Poems for Practicing Courage and Hope
“Begin here,” says Bethany Lee, in her inspirational new collection, Etude for Belonging. “Now is the time for us to take courage.” And as you answer this invitation, you will find courage indeed, here among musings on galaxies and trillium, shipwrecks and spinning wheels, here where there is room for broken hearts, for healing, and for hope.
This book takes us on an uncharted course “out where the sea is always/turning into sky” and steadily guides us back to the love at the center, back to the place we all belong, “which is here/which is together.”
Like her beautiful first collection, The Breath Between, Lee’s Etude for Belonging manages to be simple and luxurious at the same time, hiding breathtaking and often daring choices in the spaces between words or lines, like a seamstress using solid gold thread on interior hems. I encourage readers to consider reading this book aloud to a loved one. There’s so much to take from these poems; it’s a joy to share the treasure you’ll discover with someone who may need it even more than you do.
—Benjamin Gorman, author of The Sum of Our Gods and Don’t Read This Book
Bethany Lee’s Etude for Belonging gives me hope at a time when it is most needed. Like the trees about which she writes in “Reaching Out,” each poem in this new collection offers profound connection to Lee and to the world she inhabits. I’m grateful for the sense of loving acceptance and community Lee crafts through her beautiful words—words that convey to the reader that “We can stand together.” That sense of unity, of belonging, is a gift.
—Melanie Springer Mock, professor at George Fox University and author of Worthy: Finding Yourself in a World Expecting Someone Else
Bethany has done it again! This book is “the blessing / of a room where strangers sit / breathing unashamed / into a chosen silence.” Bethany is a curator of quiet spaces. She gently points us to the center, to “the swirling heart that binds us / all in place,” and whispers, “This could be the better.” Even if “there may come all I fear / and several horrible things I failed to consider,” this is a book to soothe and inspire.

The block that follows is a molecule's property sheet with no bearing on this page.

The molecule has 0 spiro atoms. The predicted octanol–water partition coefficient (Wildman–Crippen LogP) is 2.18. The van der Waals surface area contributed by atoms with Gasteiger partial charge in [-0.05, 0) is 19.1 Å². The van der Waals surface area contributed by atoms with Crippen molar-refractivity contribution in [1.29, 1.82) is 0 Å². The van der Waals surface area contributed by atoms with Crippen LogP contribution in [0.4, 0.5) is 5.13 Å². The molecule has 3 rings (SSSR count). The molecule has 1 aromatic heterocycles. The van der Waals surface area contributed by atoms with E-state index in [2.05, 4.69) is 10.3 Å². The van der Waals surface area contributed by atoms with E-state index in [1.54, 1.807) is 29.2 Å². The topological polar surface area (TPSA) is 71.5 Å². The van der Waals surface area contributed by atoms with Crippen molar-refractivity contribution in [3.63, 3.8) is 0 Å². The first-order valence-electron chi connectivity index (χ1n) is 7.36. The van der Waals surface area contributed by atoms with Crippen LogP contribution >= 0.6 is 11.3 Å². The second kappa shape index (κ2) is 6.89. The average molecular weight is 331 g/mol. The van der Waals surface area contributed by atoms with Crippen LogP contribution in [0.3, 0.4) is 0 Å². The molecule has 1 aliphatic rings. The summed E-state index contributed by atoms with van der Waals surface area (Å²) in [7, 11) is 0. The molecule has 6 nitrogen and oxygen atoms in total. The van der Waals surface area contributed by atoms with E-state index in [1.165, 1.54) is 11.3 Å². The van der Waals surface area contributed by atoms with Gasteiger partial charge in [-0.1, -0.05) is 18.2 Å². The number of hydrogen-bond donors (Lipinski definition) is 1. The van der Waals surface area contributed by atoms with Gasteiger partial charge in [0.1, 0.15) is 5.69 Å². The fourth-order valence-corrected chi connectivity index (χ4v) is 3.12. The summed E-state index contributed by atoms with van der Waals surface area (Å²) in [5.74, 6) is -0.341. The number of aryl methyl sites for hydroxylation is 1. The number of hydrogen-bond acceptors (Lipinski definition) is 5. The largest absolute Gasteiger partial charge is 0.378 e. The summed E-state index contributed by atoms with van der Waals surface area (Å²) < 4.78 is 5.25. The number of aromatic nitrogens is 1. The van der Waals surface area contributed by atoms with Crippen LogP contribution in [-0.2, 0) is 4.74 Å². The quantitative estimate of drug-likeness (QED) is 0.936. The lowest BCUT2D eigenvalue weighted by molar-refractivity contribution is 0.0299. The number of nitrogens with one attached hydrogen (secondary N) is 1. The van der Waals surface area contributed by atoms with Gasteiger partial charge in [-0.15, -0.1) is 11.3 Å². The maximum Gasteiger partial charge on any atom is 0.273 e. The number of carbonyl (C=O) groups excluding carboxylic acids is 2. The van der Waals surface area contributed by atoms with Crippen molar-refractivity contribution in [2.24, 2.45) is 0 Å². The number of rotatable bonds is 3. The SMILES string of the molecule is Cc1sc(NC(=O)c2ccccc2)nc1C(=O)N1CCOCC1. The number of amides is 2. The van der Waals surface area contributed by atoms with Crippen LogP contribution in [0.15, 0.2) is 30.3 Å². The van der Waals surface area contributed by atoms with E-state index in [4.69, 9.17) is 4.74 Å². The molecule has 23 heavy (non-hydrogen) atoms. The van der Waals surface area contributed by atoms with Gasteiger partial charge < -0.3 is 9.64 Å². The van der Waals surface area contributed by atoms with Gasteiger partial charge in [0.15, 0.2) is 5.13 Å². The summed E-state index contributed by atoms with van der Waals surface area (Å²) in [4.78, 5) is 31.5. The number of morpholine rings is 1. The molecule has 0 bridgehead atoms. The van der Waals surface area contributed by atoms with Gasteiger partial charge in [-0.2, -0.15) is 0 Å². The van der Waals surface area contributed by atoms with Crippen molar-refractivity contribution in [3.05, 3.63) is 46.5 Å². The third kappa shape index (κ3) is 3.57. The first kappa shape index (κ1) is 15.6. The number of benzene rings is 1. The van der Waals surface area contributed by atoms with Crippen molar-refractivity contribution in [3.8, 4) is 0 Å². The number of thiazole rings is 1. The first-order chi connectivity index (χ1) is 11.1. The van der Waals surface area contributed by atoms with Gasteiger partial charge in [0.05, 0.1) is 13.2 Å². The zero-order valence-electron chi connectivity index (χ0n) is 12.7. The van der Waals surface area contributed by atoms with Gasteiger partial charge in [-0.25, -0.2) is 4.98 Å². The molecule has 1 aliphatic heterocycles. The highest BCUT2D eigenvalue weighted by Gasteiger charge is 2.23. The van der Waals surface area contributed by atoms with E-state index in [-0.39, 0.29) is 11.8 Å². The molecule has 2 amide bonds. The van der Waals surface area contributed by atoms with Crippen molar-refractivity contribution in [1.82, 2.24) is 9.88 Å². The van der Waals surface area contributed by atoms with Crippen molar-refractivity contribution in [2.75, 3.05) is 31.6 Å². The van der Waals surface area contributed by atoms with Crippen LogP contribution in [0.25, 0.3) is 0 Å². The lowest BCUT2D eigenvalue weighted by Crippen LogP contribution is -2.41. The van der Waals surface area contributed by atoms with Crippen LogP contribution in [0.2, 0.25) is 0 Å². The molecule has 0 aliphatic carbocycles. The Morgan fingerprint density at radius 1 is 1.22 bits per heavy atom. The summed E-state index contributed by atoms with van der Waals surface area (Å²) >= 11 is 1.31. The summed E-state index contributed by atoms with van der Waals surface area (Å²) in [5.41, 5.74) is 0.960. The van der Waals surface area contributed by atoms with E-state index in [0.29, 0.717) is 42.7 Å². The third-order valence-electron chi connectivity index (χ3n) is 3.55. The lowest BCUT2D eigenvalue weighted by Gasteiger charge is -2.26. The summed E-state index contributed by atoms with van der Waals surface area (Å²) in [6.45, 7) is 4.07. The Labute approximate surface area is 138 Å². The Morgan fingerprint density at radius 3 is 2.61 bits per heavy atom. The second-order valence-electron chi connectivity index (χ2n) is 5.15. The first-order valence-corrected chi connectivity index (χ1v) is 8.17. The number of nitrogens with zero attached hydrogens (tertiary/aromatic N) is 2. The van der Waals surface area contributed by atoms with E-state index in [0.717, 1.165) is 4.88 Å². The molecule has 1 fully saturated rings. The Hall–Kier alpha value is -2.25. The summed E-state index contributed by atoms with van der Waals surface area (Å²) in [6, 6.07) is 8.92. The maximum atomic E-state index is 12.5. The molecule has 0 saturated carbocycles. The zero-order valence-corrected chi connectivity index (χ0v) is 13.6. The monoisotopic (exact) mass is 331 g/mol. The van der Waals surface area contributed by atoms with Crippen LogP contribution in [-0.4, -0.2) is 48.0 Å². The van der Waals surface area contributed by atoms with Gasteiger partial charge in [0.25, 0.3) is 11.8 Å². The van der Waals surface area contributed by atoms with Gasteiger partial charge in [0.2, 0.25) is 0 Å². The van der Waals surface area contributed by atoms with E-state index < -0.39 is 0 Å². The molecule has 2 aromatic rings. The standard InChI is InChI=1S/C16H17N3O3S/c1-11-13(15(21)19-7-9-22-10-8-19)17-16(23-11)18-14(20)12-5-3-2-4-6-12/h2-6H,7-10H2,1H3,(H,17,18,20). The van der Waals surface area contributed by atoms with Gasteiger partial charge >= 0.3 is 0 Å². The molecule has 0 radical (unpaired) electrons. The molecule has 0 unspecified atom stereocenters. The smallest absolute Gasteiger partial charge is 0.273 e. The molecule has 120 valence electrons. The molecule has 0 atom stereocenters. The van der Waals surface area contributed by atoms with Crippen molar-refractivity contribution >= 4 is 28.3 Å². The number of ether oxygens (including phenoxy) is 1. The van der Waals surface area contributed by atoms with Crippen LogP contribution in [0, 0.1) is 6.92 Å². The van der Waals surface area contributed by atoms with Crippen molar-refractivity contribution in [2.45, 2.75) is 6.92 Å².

—Joann Renee Boswell, author of Cosmic Pockets, poetry editor for Untold Volumes, skeptical mystic
Vital, beautiful questions spin like planets in Bethany Lee’s Etude for Belonging, circling around the miraculous sun of love. As readers, we are spun lovingly with her as she asks, “What does it cost to fall in love with the world?” The answer is joyously seeded throughout poems which are generous and knowing in the tradition of Hafez and Rumi and other poets of the world and soul. This is a welcoming book, a book of Yes that makes room for us all. It is a necessary answer to pain and destruction. May it carry, astonish, and change you.
—Annie Lighthart, author of Iron String and Lantern
There are promises here such as, “There is wholeness in the heart of things / and you are in the heart of the heart.” There are unexpected questions and loving answers. Bethany offers us a world that is real in the pain and grief, and alluring in the possibility of available beauty. She invites you to “stand near a window and sing in the mystery.” Don’t resist! Stand by this window. “As you wait / there will be transformation.”
—Peg Edera, author of Love is Deeper than Distance: Poems of love, death, a little sex, ALS demntia and the widow’s life thereafter
Bethany will take your hand, gently beckoning, “You’re not doing courage wrong, if it doesn’t feel brave.” She’ll ask you to stop and look at the stars, giving you enough space to let your sighs slip from your body. Then, when you are quiet enough to feel the heartbeat of the world, she’ll whisper in your ear, “How long can you suspend your disbelief?” Follow the notes of her song, dance together on the shoreline of creation, and don’t be afraid to join in on the chorus. Sing the song of being alive.
—juniper klatt, author of I was raised in a house of water and I wrote this naked
Bethany Lee’s poems speak plainly of the storms, pain, and hungers of daily life, offering a profound hope for transformation. Even so, “Hope is manual labor,” she writes. “Get right in there and mix up a batch.” These tender poems accompany the reader as they turn to this work, offering the language of nature, Spirit, and a radical acceptance of the reader themselves.
—Jennifer L. Hollis, music-thanatologist, writer, and the author of Music at the End of Life: Easing the Pain and Preparing the Passage